• 2016). The main objective of the laboratory is to understand fundamental mechanisms of communication between tumor cells and stromal cells in the TME in order to identify targets for therapeutic intervention that can be tested in relevant pre-clinical models. (usc.edu)
  • 2. Contribution of exosomes and extracellular vesicles to the education of CAFs, MSCs and macrophages by tumor cells: Stromal cells in the TME are educated by tumor cells and polarized toward a pro-tumorigenic function (these cells from being foes learn to become friends of the tumor cells). (usc.edu)
  • Ongoing work is studying the mechanism involved in the capture of tumor-derived exosomes by MSCs and macrophages with a focus on galectin-3 binding protein and integrins in collaboration with Dr. Lyden at Cornell (NYU) and on identifying ways to inhibit the production of exosomes by tumor cells and its effect on tumor progression and metastasis in pre-clinical mouse models. (usc.edu)
  • 3. Role of plasminogen activator inhibitor-1 (PAI-1) in cancer progression: PAI-1 is a serine protease inhibitor which has been shown to have a paradoxically positive effect in cancer progression by promoting angiogenesis and protecting tumor cells from drug-induced apoptosis (Placencio et al. (usc.edu)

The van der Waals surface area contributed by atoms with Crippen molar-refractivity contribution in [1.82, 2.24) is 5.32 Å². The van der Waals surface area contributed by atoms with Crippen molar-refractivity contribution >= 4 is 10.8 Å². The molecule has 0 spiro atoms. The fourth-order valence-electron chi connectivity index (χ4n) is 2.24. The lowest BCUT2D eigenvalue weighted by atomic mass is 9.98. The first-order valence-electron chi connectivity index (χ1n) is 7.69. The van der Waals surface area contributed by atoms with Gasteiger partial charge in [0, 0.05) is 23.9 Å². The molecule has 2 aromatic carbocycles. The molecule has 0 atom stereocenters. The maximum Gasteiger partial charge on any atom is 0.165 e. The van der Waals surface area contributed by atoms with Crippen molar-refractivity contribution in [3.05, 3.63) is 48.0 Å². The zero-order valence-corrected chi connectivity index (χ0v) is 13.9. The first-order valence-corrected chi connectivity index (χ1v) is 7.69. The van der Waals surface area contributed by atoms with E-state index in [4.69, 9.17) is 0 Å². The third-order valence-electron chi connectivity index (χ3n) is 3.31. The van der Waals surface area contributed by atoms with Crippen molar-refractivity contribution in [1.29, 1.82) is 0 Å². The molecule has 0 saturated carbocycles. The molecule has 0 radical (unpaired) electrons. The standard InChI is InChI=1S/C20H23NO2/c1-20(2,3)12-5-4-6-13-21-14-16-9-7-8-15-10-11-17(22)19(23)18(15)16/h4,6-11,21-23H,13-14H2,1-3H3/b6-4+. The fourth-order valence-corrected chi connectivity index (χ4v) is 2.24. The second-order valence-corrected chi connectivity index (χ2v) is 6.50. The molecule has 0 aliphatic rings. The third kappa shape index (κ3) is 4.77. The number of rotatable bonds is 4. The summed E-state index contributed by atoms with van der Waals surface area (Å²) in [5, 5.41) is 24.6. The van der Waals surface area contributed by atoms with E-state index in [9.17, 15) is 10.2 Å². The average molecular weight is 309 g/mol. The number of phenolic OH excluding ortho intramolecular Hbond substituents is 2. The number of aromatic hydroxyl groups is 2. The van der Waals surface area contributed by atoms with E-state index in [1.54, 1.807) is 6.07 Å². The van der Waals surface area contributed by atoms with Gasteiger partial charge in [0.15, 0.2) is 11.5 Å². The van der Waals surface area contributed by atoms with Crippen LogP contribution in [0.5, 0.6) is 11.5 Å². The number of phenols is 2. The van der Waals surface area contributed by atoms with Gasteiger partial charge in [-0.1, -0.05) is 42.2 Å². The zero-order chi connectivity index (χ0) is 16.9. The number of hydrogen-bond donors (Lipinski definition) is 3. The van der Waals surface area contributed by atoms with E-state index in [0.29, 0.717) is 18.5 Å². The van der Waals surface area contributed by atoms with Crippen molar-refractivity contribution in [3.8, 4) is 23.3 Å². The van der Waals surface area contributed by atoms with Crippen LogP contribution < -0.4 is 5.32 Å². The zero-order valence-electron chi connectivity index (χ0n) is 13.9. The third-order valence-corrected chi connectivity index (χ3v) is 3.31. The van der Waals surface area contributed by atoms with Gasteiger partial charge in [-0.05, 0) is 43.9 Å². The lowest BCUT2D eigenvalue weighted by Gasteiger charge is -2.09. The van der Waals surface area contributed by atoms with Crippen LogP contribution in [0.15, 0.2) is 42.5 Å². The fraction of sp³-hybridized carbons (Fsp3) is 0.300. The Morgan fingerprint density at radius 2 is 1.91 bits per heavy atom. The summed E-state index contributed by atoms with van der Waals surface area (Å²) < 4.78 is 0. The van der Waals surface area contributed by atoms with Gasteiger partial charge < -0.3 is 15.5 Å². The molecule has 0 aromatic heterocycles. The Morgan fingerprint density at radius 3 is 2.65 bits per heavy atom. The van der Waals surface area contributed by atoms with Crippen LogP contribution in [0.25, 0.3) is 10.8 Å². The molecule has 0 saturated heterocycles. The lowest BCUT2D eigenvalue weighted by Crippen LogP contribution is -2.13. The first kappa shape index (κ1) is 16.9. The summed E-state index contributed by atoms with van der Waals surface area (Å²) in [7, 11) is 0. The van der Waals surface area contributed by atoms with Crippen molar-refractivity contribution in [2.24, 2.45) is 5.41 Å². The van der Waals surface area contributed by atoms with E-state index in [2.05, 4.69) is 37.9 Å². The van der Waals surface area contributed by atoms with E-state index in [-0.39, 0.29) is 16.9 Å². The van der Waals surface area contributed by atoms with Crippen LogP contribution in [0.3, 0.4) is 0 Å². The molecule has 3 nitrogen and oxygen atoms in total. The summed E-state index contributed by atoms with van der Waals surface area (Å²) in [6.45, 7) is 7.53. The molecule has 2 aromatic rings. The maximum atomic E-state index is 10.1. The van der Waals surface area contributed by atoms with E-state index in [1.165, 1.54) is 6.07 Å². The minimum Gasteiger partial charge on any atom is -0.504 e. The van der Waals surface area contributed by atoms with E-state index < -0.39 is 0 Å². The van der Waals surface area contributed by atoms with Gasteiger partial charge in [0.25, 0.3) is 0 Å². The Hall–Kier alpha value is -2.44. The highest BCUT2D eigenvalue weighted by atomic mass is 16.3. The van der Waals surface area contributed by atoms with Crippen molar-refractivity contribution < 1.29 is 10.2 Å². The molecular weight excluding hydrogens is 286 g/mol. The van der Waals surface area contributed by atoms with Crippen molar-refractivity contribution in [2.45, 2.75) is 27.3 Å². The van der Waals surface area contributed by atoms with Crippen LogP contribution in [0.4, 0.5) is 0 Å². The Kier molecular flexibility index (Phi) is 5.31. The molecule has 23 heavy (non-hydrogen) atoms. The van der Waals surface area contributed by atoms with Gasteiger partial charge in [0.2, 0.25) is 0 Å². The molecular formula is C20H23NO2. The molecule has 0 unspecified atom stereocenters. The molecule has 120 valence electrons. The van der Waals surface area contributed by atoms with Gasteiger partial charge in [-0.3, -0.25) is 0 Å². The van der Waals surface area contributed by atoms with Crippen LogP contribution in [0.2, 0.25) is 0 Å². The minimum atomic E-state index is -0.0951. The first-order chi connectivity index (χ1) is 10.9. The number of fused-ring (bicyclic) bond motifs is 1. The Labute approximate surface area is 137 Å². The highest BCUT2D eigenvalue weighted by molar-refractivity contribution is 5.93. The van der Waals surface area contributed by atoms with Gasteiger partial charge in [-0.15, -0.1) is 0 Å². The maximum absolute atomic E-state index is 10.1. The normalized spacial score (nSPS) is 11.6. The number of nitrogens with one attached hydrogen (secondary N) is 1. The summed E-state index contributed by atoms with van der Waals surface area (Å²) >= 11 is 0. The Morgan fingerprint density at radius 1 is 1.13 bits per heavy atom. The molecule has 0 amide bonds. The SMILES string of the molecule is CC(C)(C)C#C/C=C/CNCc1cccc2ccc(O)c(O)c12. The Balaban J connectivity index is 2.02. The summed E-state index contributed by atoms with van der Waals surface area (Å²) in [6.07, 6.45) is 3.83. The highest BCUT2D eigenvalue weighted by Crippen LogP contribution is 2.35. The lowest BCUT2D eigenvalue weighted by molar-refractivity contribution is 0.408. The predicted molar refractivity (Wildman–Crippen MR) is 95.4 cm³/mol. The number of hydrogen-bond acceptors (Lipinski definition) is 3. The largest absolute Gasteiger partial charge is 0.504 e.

• One potential pathway would involve post-mitotic astrocytic cells that have de-differentiated into immature tumor cells. (biomedcentral.com)
  • Such environmental cues may influence tumor cells, for instance mechanical properties of the secondary site where circulating mesenchymal tumor cells reside is an important factor in activating their metastatic growth as epithelial tumor [12C (biobeds.info)
  • Ectosomes are small heterogeneous membrane vesicles generated by budding from the plasma membrane in a variety of cell types and, more frequently, in tumor cells. (paperity.org)
  • TME-mediated drug resistance is associated with tumor cells and their pericellular matrix. (biomedcentral.com)